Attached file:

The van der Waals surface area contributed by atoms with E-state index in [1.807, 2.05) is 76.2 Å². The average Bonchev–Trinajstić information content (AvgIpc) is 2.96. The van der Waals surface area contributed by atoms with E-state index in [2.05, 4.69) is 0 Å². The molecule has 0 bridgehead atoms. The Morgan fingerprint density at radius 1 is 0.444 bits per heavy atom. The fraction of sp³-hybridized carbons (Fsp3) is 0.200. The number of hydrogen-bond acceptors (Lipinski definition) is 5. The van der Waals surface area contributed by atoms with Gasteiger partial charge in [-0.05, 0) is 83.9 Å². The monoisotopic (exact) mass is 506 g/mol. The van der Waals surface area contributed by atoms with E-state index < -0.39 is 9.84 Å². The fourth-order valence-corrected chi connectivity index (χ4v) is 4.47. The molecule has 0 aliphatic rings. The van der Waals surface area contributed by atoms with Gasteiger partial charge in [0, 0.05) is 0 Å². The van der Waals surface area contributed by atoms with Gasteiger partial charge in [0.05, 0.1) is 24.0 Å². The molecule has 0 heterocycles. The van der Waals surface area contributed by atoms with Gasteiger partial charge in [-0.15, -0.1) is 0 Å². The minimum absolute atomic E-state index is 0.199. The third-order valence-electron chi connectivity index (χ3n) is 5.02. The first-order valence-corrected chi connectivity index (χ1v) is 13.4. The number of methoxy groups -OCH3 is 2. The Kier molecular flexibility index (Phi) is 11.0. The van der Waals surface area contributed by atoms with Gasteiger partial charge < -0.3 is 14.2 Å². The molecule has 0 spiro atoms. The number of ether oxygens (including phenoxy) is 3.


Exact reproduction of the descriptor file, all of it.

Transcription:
The van der Waals surface area contributed by atoms with E-state index in [1.807, 2.05) is 76.2 Å². The average Bonchev–Trinajstić information content (AvgIpc) is 2.96. The van der Waals surface area contributed by atoms with E-state index in [2.05, 4.69) is 0 Å². The molecule has 0 bridgehead atoms. The Morgan fingerprint density at radius 1 is 0.444 bits per heavy atom. The fraction of sp³-hybridized carbons (Fsp3) is 0.200. The number of hydrogen-bond acceptors (Lipinski definition) is 5. The van der Waals surface area contributed by atoms with Gasteiger partial charge in [-0.05, 0) is 83.9 Å². The monoisotopic (exact) mass is 506 g/mol. The van der Waals surface area contributed by atoms with E-state index < -0.39 is 9.84 Å². The fourth-order valence-corrected chi connectivity index (χ4v) is 4.47. The molecule has 0 aliphatic rings. The van der Waals surface area contributed by atoms with Gasteiger partial charge in [0, 0.05) is 0 Å². The van der Waals surface area contributed by atoms with Gasteiger partial charge in [0.05, 0.1) is 24.0 Å². The molecule has 0 heterocycles. The van der Waals surface area contributed by atoms with Gasteiger partial charge in [-0.15, -0.1) is 0 Å². The minimum absolute atomic E-state index is 0.199. The third-order valence-electron chi connectivity index (χ3n) is 5.02. The first-order valence-corrected chi connectivity index (χ1v) is 13.4. The number of methoxy groups -OCH3 is 2. The Kier molecular flexibility index (Phi) is 11.0. The van der Waals surface area contributed by atoms with Gasteiger partial charge < -0.3 is 14.2 Å². The molecule has 0 spiro atoms. The number of ether oxygens (including phenoxy) is 3.